VIP Val Venosta has expressed cautious optimism for the outlook for the second half of the season, noting that its destocking plan is proceeding in line with sales expectations.
But as the geopolitical situation worsens, the Italian apple cooperative warned that producers must not be left to shoulder the burden of rising production costs alone.
On 1 March, apple stocks were running at around 60 per cent of the 340,000 tonnes harvested in autumn 2021, which included almost 50,000 tonnes of organic apples.
The cooperative said spring would be the most interesting months in terms of trade. In Italy sales are traditionally high until the arrival of the first summer fruit, while in the rest of Europe, local production is running out and retailers are ready to welcome Val Venosta apples onto their shelves.
Sales manager Fabio Zanesco, and organic product manager Gerhard Eberhöfer said they were certain that they would be able to meet national and international demand until the arrival of the 2022 harvest.
'We are facing a situation of substantial balance for medium/large sizes and for higher quality profiles; here the demand is good, and we are hoping to serve the market with continuity,” said Zanesco.
“Moreover, the logistical difficulties in managing containers arriving from the Southern Hemisphere, related to the increase in freight rates and the uncertainty of transit time, play partly to our advantage, leading the market to favour European apples.
“So, the same situation that makes our extra-EU exports difficult has opened up, on the other side of the coin, some interesting opportunities that we absolutely must seize”.
However, Zanesco pointed out that the situation is more complex for medium and smaller sizes or lower quality products, mainly –but not exclusively – Golden and Red Delicious, for which there is an overproduction in Europe, with commercial channels now almost saturated.
“The European countries that value this type of product are limited, and outside these channels it is very difficult to find a place,” he said.
“Depending on the area and the varieties, the percentage of this type of product on the total can be significant, which will certainly have a negative impact on the final result for the producer.”
On the issue of profitability and rising production costs, Zanesco commented: “It is not my direct responsibility since I am in charge of sales. But it is a problem that we, as salespeople, struggle with on a daily basis.
“The pressure on the production chain is strong, in terms of energy, packaging, logistics and labour costs, and it will not be possible for producers to shoulder such a shock alone.
“I understand that retailers have to deal with a consumer who is frightened by the inflationary pressure of recent times and the economic crisis, but without a joint solution, which will necessarily have to pass through the value chain part of these costs, production cannot support itself.”
Returning to the more commercial aspects, the cooperative said Golden and Red Delicious are the varieties that are suffering the most from sluggish demand, even in the organics category.
“In general, VIP's target market is 60 per cent domestic, more than 30 per cent European and about 10 per cent extra-EU,” Eberhöfer noted.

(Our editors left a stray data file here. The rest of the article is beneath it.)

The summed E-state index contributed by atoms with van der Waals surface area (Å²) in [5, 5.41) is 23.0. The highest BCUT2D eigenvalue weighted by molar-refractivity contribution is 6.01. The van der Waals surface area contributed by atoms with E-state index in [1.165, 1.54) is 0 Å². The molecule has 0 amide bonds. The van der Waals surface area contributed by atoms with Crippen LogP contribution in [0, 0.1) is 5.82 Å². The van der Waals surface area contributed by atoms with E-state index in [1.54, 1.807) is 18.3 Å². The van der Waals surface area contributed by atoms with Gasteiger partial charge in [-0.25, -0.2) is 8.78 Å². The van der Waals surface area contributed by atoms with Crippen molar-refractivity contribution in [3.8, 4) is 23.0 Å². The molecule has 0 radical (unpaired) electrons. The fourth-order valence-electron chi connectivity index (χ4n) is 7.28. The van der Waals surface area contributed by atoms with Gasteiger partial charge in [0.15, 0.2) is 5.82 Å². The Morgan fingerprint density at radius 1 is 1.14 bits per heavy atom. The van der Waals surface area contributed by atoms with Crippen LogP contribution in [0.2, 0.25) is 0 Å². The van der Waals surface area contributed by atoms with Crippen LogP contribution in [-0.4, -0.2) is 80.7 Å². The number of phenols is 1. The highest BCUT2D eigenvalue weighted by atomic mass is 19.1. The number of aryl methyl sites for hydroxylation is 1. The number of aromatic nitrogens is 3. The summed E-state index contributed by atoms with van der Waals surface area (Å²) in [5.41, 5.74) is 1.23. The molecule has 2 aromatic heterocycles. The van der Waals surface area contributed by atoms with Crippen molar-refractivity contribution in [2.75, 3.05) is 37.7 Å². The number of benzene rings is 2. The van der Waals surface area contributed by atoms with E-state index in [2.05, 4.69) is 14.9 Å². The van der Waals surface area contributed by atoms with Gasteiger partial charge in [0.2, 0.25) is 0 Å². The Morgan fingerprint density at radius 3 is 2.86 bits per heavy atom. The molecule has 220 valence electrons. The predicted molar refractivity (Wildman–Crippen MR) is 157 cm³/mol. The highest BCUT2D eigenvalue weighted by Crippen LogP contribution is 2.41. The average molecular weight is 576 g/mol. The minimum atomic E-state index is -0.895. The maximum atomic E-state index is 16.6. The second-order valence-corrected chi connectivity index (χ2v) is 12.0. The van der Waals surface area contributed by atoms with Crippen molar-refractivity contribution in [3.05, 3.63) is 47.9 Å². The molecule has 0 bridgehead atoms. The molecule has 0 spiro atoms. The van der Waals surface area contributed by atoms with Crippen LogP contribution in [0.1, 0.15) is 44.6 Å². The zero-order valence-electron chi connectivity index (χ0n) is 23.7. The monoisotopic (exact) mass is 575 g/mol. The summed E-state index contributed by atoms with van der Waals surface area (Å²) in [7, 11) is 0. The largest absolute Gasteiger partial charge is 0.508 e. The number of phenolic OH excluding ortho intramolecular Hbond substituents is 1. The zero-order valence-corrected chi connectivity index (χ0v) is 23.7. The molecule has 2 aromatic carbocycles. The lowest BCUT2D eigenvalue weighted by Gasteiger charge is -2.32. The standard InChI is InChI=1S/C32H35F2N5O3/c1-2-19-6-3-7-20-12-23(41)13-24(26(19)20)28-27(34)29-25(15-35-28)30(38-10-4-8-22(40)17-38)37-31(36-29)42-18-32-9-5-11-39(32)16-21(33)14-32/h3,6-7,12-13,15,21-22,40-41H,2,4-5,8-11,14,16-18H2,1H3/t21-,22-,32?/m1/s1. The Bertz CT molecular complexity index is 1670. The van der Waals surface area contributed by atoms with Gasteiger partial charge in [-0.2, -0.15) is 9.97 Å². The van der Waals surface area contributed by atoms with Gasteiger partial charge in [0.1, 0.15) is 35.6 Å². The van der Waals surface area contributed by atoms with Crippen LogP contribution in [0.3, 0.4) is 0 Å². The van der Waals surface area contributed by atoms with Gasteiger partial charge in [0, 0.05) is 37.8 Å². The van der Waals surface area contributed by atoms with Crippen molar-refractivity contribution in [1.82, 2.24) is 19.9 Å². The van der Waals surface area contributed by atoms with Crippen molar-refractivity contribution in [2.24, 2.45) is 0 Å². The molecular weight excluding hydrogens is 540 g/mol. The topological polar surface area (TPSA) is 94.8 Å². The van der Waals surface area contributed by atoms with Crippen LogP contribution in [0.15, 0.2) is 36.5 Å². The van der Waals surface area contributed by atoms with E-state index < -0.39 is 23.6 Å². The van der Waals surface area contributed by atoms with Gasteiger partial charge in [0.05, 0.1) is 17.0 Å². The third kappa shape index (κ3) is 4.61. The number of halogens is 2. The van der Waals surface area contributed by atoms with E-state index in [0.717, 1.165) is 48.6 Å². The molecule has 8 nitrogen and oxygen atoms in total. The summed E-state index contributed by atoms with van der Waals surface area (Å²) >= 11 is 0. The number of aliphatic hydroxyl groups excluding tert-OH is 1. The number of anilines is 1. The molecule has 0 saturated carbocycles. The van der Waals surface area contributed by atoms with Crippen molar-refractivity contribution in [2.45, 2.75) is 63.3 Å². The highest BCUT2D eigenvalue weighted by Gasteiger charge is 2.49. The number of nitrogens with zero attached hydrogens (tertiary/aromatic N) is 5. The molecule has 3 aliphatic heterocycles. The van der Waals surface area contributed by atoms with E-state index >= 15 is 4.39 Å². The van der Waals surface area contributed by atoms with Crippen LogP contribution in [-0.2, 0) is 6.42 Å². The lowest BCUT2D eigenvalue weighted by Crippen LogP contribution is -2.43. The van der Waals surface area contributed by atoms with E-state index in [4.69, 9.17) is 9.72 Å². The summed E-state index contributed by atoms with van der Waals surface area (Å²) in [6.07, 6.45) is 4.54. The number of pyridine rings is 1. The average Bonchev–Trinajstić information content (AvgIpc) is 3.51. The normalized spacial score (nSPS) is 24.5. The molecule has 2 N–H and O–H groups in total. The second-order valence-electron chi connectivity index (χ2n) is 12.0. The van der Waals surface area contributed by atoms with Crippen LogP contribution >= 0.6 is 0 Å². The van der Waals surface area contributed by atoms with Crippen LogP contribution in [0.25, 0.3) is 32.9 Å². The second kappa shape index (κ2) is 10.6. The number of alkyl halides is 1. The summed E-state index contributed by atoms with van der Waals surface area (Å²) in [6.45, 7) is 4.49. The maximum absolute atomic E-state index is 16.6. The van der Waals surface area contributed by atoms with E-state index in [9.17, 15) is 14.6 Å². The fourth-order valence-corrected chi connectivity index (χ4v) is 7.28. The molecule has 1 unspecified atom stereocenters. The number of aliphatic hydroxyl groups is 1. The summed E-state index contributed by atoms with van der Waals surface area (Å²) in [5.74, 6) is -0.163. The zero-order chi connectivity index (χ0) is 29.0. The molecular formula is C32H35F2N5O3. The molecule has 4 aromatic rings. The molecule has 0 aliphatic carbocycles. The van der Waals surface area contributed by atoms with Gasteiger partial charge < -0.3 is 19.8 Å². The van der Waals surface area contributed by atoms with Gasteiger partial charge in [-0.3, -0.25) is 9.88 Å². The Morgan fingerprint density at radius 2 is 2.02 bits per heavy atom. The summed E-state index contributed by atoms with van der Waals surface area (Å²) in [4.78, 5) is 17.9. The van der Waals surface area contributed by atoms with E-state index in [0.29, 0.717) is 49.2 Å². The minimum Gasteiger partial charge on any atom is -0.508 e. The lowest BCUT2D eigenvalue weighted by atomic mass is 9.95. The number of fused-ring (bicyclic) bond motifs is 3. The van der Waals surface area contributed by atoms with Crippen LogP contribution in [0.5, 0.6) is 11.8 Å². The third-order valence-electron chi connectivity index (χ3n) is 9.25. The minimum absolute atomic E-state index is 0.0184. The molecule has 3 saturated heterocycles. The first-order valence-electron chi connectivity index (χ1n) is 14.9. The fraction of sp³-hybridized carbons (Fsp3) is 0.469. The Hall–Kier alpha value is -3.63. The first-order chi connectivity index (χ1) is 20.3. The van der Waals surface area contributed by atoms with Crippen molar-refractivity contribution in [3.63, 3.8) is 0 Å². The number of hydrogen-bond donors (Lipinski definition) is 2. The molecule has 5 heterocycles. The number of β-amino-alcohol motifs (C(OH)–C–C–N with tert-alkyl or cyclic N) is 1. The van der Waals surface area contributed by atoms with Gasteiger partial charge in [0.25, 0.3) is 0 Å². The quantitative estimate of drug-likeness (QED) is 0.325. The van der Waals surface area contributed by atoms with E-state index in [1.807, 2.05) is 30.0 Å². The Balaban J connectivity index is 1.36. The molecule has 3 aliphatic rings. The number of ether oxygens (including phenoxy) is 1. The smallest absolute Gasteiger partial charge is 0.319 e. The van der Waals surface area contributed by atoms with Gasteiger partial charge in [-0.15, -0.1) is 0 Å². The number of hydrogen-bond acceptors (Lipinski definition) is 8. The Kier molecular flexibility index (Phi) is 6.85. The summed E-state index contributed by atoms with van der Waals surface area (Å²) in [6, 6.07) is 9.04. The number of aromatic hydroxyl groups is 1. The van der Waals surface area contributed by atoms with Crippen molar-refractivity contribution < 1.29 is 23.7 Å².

“In the case of organic apples, Italy represents only 25 per cent of the total, while the majority of apples are sold on foreign markets, where Golden is less in demand.
“And in a season like the present one, characterised by a record harvest of this variety, this is a signal not to be underestimated.
“For red apples, on the other hand, the prospects are better, not least because of the low production in Germany, which has decreased by around 13 per cent this year, leaving open interesting commercial spaces.”
Zanesco added: “If we look at the market as a whole, I am convinced that the time has come to remove from sale and to process goods that do not guarantee excellent taste experiences and therefore do not meet certain organoleptic parameters, in terms of consistency or brix degree.“
He said the segmentation of the market should take place not only by variety but also by effective quality. “The selection of the second choice, on the other hand, should only be made on the basis of aesthetic defects, thus satisfying all price levels, and bringing the concept of 'ugly but good' back to the fore also in the conventional industry; the apple is a democratic product with wide penetration among Italian families. We can and must have a good apple for everyone, in all price segments.
“Obviously only at the table with the main producers and partners in national distribution it is possible to think about this approach, but I hope it will soon be a shared input. To those who say that quality is determined by the management and storage status of the apple throughout the supply chain, I reply: let's make sure we get off to a good start!”
Eberhöfer added that in future, the cooperative would have to adjust its portfolio of varieties according to market demand, taking into account that the European Farm to Fork and Biostrategy strategies push more and more competing areas to organic production.
“This confronts us with a further challenge, that is to support the growth in consumption of organic apples. It is on this challenge that it is essential for us to maintain and consolidate our leadership at national and European level,” he said.